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Proactive?
May 20, 2005

Dear Dr. Bob, first thanks for your great website/Q&A. I ran across it researching for my situation. I had unprotected anal sex (active & passive) one week ago for the first time with a guy I originally met at a bath house. I did not ejaculate in him but he partially did in me. It is a week later and I have not heard from him and am wondering what I should do since he has not returned my calls and I do not know his status.

I am trying to be sane and assume that based on the little he shared that he is negative. But considering the who, where and how I think there is cause for some concern. I do not have any sypmtoms but understand it may be a little early to see any. I have not been to my doctor and my plan is to be tested at 4 and 12 weeks and 6 months per CDC recommendations and meditate a whole lot. Should I see my doctor about initiatiing a post exposure prophylaxis or is it too late? If I move the 6 month test up to 3 months and am neg am I good to go? I like to be proactive (you would not have guessed if you knew there where condoms in the drawer a foot away) and want to know if I should be doing something other than giving myself a kick-in-the-butt for being so stupid. A word of wisdow to the other hopeless romantics, practive safe sex EVERYTIME unless you know with 100% certainty that your partner is safe, monogamous and honest!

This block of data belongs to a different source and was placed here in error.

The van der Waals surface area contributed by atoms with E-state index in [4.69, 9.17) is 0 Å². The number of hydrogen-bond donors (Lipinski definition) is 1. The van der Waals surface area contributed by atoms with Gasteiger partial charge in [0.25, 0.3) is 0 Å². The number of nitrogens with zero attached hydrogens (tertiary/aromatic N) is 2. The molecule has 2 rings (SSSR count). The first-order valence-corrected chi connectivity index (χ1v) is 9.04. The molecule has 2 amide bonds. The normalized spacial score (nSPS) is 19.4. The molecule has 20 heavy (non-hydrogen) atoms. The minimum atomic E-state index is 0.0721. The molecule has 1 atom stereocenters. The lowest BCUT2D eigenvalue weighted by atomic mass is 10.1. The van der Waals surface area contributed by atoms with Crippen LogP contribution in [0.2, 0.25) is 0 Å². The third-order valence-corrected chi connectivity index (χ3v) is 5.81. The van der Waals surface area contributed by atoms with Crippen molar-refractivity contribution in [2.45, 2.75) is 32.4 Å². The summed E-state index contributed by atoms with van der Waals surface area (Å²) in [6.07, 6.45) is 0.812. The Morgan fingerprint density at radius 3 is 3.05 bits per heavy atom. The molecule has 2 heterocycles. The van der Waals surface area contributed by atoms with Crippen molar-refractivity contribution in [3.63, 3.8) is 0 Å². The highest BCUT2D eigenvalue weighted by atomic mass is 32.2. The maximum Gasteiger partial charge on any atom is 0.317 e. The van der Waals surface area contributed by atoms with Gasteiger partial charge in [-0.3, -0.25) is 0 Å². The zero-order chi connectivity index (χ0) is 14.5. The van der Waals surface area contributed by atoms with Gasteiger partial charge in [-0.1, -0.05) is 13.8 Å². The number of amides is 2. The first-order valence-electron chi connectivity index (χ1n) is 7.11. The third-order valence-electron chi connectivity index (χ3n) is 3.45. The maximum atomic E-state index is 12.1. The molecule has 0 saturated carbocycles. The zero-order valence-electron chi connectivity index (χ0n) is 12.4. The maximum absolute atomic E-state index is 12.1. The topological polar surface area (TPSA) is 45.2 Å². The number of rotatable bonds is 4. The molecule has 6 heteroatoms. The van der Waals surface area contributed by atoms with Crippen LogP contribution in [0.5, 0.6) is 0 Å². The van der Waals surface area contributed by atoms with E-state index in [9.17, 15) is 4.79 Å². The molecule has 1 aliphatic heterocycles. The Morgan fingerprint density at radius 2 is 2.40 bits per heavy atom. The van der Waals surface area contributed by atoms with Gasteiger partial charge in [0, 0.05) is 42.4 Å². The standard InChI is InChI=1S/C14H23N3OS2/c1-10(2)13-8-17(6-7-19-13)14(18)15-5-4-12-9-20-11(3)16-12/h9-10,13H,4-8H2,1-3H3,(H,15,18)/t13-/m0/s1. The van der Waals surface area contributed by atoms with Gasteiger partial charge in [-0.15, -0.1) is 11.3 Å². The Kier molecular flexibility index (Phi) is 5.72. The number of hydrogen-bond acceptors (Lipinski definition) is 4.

Signed, made a big mistake and hope all I end up with is my broken heart.

Response from Dr. Frascino

Hi,

I agree the "who, where, and how" are of concern. You placed yourself at risk for STDs, including HIV, and consequently do need to be tested. Testing prior to week 12 would not be considered definitive and, consequently, is not recommended.

Post-Exposure Prophylaxis (PEP), when indicated, should be started as soon as possible, and no later than 72 hours, after the exposure. Since you are at least one week out, this is no longer a recommended option for you.

Is a kick-in-the-butt warranted? Sure, particularly because the condoms were only a foot away! However, don't be too hard on yourself, OK? We are all human. That means, be definition, we all make mistakes. Yes, even yours truly.

Even though anal receptive sex is the "riskiest" behavior, the odds are still very much in your favor that you did not contract HIV. Testing, however, is still definitely warranted.

I'm sending you my very best good-luck karma that your tests will be negative.

One way or the other, I'm here if you need me, OK?

Dr. Bob



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